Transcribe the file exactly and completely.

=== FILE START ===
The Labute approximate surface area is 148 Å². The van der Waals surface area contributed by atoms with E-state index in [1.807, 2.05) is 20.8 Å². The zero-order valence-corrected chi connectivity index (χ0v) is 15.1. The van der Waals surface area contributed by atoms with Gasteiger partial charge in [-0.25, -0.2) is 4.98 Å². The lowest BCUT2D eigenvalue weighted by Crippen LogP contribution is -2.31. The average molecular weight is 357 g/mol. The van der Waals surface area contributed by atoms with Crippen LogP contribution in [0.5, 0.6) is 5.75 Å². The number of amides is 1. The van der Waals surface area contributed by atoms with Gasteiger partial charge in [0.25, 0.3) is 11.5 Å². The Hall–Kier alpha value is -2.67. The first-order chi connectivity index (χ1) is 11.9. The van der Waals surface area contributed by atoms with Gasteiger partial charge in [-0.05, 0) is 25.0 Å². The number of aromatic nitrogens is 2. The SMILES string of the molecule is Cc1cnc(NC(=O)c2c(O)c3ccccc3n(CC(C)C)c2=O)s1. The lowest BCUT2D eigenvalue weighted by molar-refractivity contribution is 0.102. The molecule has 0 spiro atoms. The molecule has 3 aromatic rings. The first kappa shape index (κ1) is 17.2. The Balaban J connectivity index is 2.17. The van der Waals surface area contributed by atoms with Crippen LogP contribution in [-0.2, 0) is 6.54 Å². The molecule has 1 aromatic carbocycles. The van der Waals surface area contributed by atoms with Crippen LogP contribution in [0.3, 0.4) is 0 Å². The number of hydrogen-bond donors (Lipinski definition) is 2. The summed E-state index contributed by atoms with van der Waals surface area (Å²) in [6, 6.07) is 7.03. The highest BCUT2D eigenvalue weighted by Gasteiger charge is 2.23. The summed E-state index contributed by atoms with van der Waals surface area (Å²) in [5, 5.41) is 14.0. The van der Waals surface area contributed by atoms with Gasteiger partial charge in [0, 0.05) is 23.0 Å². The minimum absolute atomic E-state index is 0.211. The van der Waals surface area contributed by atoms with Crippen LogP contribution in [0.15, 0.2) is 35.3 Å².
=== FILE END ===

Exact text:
The Labute approximate surface area is 148 Å². The van der Waals surface area contributed by atoms with E-state index in [1.807, 2.05) is 20.8 Å². The zero-order valence-corrected chi connectivity index (χ0v) is 15.1. The van der Waals surface area contributed by atoms with Gasteiger partial charge in [-0.25, -0.2) is 4.98 Å². The lowest BCUT2D eigenvalue weighted by Crippen LogP contribution is -2.31. The average molecular weight is 357 g/mol. The van der Waals surface area contributed by atoms with Crippen LogP contribution in [0.5, 0.6) is 5.75 Å². The number of amides is 1. The van der Waals surface area contributed by atoms with Gasteiger partial charge in [0.25, 0.3) is 11.5 Å². The Hall–Kier alpha value is -2.67. The first-order chi connectivity index (χ1) is 11.9. The van der Waals surface area contributed by atoms with Gasteiger partial charge in [-0.05, 0) is 25.0 Å². The number of aromatic nitrogens is 2. The SMILES string of the molecule is Cc1cnc(NC(=O)c2c(O)c3ccccc3n(CC(C)C)c2=O)s1. The lowest BCUT2D eigenvalue weighted by molar-refractivity contribution is 0.102. The molecule has 0 spiro atoms. The molecule has 3 aromatic rings. The first kappa shape index (κ1) is 17.2. The Balaban J connectivity index is 2.17. The van der Waals surface area contributed by atoms with Crippen LogP contribution in [-0.2, 0) is 6.54 Å². The molecule has 1 aromatic carbocycles. The van der Waals surface area contributed by atoms with Crippen LogP contribution in [0.3, 0.4) is 0 Å². The number of hydrogen-bond donors (Lipinski definition) is 2. The summed E-state index contributed by atoms with van der Waals surface area (Å²) in [6, 6.07) is 7.03. The highest BCUT2D eigenvalue weighted by Gasteiger charge is 2.23. The summed E-state index contributed by atoms with van der Waals surface area (Å²) in [5, 5.41) is 14.0. The van der Waals surface area contributed by atoms with Gasteiger partial charge in [0, 0.05) is 23.0 Å². The minimum absolute atomic E-state index is 0.211. The van der Waals surface area contributed by atoms with Crippen LogP contribution in [0.15, 0.2) is 35.3 Å².